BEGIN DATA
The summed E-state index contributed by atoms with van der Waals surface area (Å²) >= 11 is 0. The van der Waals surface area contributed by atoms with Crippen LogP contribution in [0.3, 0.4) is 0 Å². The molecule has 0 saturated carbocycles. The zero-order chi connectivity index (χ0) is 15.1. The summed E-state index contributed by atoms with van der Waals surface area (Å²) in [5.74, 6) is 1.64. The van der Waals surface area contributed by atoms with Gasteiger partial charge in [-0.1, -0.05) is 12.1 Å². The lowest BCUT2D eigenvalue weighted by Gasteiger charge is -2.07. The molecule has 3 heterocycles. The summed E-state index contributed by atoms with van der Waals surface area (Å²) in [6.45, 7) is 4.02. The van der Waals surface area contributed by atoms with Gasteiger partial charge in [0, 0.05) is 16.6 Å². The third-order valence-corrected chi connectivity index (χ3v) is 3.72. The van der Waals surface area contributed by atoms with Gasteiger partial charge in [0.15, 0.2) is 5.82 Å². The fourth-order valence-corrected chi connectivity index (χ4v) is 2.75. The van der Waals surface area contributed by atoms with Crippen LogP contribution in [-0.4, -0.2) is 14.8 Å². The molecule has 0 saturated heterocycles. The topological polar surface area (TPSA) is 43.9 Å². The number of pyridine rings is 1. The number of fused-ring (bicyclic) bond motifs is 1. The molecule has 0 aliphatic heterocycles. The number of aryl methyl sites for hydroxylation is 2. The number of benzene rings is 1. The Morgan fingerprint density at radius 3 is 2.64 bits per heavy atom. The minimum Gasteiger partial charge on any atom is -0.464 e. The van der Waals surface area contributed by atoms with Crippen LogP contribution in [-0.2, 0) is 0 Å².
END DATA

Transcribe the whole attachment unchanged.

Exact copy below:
The summed E-state index contributed by atoms with van der Waals surface area (Å²) >= 11 is 0. The van der Waals surface area contributed by atoms with Crippen LogP contribution in [0.3, 0.4) is 0 Å². The molecule has 0 saturated carbocycles. The zero-order chi connectivity index (χ0) is 15.1. The summed E-state index contributed by atoms with van der Waals surface area (Å²) in [5.74, 6) is 1.64. The van der Waals surface area contributed by atoms with Gasteiger partial charge in [-0.1, -0.05) is 12.1 Å². The lowest BCUT2D eigenvalue weighted by Gasteiger charge is -2.07. The molecule has 3 heterocycles. The summed E-state index contributed by atoms with van der Waals surface area (Å²) in [6.45, 7) is 4.02. The van der Waals surface area contributed by atoms with Gasteiger partial charge in [0, 0.05) is 16.6 Å². The third-order valence-corrected chi connectivity index (χ3v) is 3.72. The van der Waals surface area contributed by atoms with Gasteiger partial charge in [0.15, 0.2) is 5.82 Å². The fourth-order valence-corrected chi connectivity index (χ4v) is 2.75. The van der Waals surface area contributed by atoms with Crippen LogP contribution in [-0.4, -0.2) is 14.8 Å². The molecule has 0 saturated heterocycles. The topological polar surface area (TPSA) is 43.9 Å². The number of pyridine rings is 1. The number of fused-ring (bicyclic) bond motifs is 1. The molecule has 0 aliphatic heterocycles. The number of aryl methyl sites for hydroxylation is 2. The number of benzene rings is 1. The Morgan fingerprint density at radius 3 is 2.64 bits per heavy atom. The minimum Gasteiger partial charge on any atom is -0.464 e. The van der Waals surface area contributed by atoms with Crippen LogP contribution in [-0.2, 0) is 0 Å².